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Latest Dry county Stories

2008-08-06 03:00:39

By Jeff Mosier, The Dallas Morning News Aug. 6--FORT WORTH -- Voters citywide will decide in November whether to expand alcohol sales to the last two dry areas of Fort Worth. City Secretary Marty Hendrix on Tuesday night certified that two petitions -- among the largest of their kind in Texas -- each contained about 40,000 valid signatures, thousands more than needed. One proposition would permit alcohol sales in restaurants without requiring private club memberships, and the other would...

2008-07-09 09:00:42

Seventy-five years after the repeal of Prohibition, state lawmakers across the country are marking the anniversary by relaxing or eliminating some laws that have restricted alcohol sales since as long ago as the 1930s. Colorado this week became the 35th state _ and 13th since 2002 _ to allow residents to buy alcohol on Sundays when a measure that won the approval of the General Assembly and Democratic Gov. Bill Ritter in April formally took effect. The new law replaces a 1933 state statute...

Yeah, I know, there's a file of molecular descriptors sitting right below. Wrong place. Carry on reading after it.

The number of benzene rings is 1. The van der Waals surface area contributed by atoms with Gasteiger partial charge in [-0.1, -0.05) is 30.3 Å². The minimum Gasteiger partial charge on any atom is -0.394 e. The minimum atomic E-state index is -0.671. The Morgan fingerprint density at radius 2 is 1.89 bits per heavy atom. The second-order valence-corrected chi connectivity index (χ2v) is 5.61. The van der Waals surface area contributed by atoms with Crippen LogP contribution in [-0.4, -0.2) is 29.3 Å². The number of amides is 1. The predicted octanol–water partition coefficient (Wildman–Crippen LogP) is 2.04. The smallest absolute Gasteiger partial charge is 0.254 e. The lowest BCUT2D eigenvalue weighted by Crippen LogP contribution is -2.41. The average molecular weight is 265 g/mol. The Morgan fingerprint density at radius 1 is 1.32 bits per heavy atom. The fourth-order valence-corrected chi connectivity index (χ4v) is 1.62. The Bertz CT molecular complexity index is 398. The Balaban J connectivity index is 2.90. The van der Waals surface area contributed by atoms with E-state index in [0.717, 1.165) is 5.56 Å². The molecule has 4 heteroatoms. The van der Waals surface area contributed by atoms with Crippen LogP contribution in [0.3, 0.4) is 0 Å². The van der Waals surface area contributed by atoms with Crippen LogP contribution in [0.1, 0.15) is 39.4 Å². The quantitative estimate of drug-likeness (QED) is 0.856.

2005-07-12 18:14:33

ROCKPORT, Mass. (Reuters) - An ice-cold tumbler of vodka garnished with two speared pearl onions made history on Tuesday as the first alcoholic drink sold since 1933 in the coastal town of Rockport, Massachusetts. "It's a great day for Rockport," toasted a beaming Peter Beecham, who led the effort to lift the town's ban on the sale of alcohol. "And this," he added, raising his $7.50 glass of Grey Goose vodka on the rocks, "is very good." Until this week, Rockport, a quaint resort about 40...


Word of the Day
sough
  • A murmuring sound; a rushing or whistling sound, like that of the wind; a deep sigh.
  • A gentle breeze; a waft; a breath.
  • Any rumor that engages general attention.
  • A cant or whining mode of speaking, especially in preaching or praying; the chant or recitative characteristic of the old Presbyterians in Scotland.
  • To make a rushing, whistling, or sighing sound; emit a hollow murmur; murmur or sigh like the wind.
  • To breathe in or as in sleep.
  • To utter in a whining or monotonous tone.
According to the OED, from the 16th century, this word is 'almost exclusively Scots and northern dialect until adopted in general literary use in the 19th.'
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